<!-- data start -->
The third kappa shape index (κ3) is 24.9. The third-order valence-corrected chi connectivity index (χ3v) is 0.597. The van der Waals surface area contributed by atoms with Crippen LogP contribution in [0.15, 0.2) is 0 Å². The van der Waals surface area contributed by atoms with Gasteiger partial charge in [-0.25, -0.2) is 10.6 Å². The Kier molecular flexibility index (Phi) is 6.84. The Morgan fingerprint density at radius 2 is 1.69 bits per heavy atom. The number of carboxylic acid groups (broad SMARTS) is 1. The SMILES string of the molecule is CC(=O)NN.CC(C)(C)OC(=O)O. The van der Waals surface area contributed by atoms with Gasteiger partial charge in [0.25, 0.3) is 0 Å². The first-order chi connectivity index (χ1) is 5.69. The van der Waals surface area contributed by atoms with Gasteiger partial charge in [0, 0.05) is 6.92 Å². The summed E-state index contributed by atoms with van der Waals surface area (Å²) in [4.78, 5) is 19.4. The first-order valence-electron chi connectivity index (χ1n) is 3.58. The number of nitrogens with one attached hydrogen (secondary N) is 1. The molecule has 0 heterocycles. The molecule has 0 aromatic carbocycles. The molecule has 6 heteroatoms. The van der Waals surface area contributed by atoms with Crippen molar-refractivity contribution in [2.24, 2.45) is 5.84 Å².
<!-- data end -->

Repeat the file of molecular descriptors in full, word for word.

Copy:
The third kappa shape index (κ3) is 24.9. The third-order valence-corrected chi connectivity index (χ3v) is 0.597. The van der Waals surface area contributed by atoms with Crippen LogP contribution in [0.15, 0.2) is 0 Å². The van der Waals surface area contributed by atoms with Gasteiger partial charge in [-0.25, -0.2) is 10.6 Å². The Kier molecular flexibility index (Phi) is 6.84. The Morgan fingerprint density at radius 2 is 1.69 bits per heavy atom. The number of carboxylic acid groups (broad SMARTS) is 1. The SMILES string of the molecule is CC(=O)NN.CC(C)(C)OC(=O)O. The van der Waals surface area contributed by atoms with Gasteiger partial charge in [0.25, 0.3) is 0 Å². The first-order chi connectivity index (χ1) is 5.69. The van der Waals surface area contributed by atoms with Gasteiger partial charge in [0, 0.05) is 6.92 Å². The summed E-state index contributed by atoms with van der Waals surface area (Å²) in [4.78, 5) is 19.4. The first-order valence-electron chi connectivity index (χ1n) is 3.58. The number of nitrogens with one attached hydrogen (secondary N) is 1. The molecule has 0 heterocycles. The molecule has 0 aromatic carbocycles. The molecule has 6 heteroatoms. The van der Waals surface area contributed by atoms with Crippen molar-refractivity contribution in [2.24, 2.45) is 5.84 Å².